Story by Rob Kirkbride
If Green Bay Packers quarterback Aaron Rodgers twists an ankle at Lambeau Field, he doesn't have to hobble very far to find one of the most state-of-the-art sports medicine facilities in the world - and it's outfitted almost completely with KI furniture.
Titletown Sports Medicine & Orthopedics recently opened across the street from the venerable Green Bay stadium and its owner, Bellin Health, tapped KI to fill out the three floors of the building. Titletown Sports Medicine & Orthopedics isn't just a facility for the Packers or professional athletes, though it is staffed by longtime Packers team physician Dr. Patrick McKenzie.
A wall next to the reception desk is covered in shoe soles that represent all the patients who heal there - from the boot sole of a construction worker to the sneaker sole of the athlete. "This space really elevates sports medicine for the community," says Tara Shank of Bellin Health.
It is a resource for the Green Bay community, but Bellin Health believes the world class facility can become a destination for athletes from around the world. The facility has one of the top foot and ankle specialists in the world, Dr. Robert Anderson, as well as Dr. Jim Ebben, Dr. James Spears and other sports medicine specialists.
And though a local soccer player rehabbing from an injury is welcome, Titletown Sports Medicine & Orthopedics is set up to handle the VIP professional athlete patients, with a separate, private entrance and the ability to wall off areas from the public.
The 52,000-square-foot facility is spread over three levels. The first floor has offices for the physicians, labs and MRI equipment, and reception and conference rooms. One step into the lobby, and you know you are in Packer country. Artifacts from the Green Bay Packer Hall of Fame are on display there along with helmets and cleats from the current team.
The main conference room on the first floor is used by the facility, but it is also open for community events like Pop Warner football parent meetings. The facility is home to the University of Wisconsin Oshkosh team physicians and is used as home base for athletic training for more than 20 local schools.
It is truly state of the art with fluoroscopy and ultrasound, MRI and a growing biologics program that will eventually include stem cell research. There are 20 exam rooms in all. KI helped advise Bellin on the work areas and exam rooms in the building. Physicians, physician assistants and support staff all work together in "co-location" areas. A lot of effort was spent on creating the public areas of the building, Shank says, adding that the designers wanted to minimize the time spent sitting in exam rooms.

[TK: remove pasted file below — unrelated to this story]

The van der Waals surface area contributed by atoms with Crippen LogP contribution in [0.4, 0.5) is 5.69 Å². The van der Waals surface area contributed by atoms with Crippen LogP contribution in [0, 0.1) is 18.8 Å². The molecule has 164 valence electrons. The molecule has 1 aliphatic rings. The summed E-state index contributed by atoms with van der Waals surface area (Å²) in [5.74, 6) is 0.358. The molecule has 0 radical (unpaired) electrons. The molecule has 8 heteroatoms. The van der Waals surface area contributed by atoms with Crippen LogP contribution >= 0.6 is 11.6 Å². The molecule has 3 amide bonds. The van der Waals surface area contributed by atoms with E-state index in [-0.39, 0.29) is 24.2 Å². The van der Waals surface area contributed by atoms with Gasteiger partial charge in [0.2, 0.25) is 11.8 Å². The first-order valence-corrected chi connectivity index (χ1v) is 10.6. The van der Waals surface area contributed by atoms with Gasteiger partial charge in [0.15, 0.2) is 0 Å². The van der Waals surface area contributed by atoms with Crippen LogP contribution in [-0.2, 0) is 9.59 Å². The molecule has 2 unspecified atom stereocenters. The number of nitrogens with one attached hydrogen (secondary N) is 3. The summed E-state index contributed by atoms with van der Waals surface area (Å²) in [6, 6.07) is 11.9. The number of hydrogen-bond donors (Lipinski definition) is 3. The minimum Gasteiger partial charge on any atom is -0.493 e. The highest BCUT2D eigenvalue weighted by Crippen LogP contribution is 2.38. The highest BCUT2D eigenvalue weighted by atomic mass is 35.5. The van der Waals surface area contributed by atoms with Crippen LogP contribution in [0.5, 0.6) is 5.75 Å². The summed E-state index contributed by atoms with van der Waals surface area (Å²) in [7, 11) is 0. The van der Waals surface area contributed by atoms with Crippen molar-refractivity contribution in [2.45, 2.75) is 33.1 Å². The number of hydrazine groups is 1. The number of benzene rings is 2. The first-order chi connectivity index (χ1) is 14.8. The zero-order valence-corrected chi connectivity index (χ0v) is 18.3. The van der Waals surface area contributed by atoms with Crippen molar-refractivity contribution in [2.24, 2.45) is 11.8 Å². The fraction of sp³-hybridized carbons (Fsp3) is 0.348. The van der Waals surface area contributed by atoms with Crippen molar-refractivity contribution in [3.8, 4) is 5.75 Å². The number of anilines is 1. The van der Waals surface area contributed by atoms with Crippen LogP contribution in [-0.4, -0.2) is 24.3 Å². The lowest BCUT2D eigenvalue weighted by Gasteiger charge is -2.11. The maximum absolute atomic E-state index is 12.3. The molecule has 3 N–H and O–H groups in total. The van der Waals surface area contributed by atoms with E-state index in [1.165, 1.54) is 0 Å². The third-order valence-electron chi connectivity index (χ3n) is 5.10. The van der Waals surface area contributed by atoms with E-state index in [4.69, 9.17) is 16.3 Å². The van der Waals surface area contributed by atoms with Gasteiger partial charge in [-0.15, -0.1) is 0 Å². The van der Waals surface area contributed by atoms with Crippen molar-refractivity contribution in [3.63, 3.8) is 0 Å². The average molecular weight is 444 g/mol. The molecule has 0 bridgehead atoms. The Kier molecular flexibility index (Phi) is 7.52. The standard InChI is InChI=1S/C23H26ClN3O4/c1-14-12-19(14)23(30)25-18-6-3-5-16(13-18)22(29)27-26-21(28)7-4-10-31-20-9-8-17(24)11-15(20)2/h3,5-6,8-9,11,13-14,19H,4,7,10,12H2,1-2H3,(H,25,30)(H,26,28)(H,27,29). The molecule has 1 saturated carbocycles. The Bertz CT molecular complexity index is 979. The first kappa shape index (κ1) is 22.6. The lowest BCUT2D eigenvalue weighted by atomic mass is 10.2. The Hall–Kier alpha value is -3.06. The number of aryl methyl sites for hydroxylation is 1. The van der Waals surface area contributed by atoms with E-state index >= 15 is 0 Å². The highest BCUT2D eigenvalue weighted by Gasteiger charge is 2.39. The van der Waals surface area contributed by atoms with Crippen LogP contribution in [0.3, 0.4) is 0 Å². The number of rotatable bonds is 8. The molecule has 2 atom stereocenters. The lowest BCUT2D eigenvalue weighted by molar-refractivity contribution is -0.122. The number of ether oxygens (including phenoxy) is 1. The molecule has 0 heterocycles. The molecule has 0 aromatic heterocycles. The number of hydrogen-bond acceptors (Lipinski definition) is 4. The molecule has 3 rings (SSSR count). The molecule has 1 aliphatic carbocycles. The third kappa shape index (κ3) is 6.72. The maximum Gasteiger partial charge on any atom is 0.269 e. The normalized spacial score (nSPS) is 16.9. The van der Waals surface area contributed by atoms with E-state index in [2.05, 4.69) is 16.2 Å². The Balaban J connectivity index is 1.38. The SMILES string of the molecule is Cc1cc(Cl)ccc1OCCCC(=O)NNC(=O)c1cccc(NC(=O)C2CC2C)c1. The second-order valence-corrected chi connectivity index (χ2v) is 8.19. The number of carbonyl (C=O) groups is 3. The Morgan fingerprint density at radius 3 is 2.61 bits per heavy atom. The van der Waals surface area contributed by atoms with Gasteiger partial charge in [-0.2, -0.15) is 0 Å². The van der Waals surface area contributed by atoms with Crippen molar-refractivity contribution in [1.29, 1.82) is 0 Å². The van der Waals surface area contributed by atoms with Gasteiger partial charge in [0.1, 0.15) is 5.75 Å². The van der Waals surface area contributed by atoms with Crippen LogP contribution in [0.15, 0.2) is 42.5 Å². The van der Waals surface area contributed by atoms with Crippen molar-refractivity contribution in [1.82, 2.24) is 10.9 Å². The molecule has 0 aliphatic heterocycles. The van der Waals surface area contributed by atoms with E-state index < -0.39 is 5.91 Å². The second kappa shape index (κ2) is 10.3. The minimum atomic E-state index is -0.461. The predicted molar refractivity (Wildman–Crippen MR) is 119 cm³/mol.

The second floor is home to physical therapy and sports performance with technology used everywhere. Athletes are fitted with electrodes that can show the performance of their muscles. Force plates in the floor can track the impact of jumping or twisting movements.
A running lab uses cameras and special sensors in the treadmill to see if an athlete is favoring an injured leg, for example. A separate cycling lab measures the performance of riders.
"Just about every surface an athlete could use - other than water and ice - can be found at this facility," says Charlie DeCleene, a physical therapist. "From a field to the wooden floor of a basketball court, we have it all covered."
There is a large football and soccer field on the second floor and a half basketball court, ringed with 14 of former Packer coach Vince Lombardi's favorite sayings. A sprinting track is located above it. Another area filled with high-tech camera equipment can measure everything from the swing of a golf club to a baseball player's pitch.
The furniture is a blend of KI products from its health care and office collections, including some of its Lightline architectural walls. "It is great to be part of this wonderful new facility," says Debbie Breunig, KI's vice president of health care. "It is great for Green Bay and for athletes everywhere."
The facility is already helping the community. Taylor Schmidt began playing basketball in the first grade. Playing throughout junior high and high school, she was 30 seconds into her junior year conference game when she tore her ACL as she was driving the basket. "When I first came to Bellin, my doctor asked me numerous questions about what was most important to me. It was then I knew my doctor cared about my whole life and not just my injury," she says.
A public grand opening was held last week that included facility tours, refreshments and giveaways. In true Green Bay fashion, attendees could meet Green Bay Packers alumni Earl Dotson and Doug Evans, and enter for the chance to win Packers tickets and a signed Jordy Nelson jersey.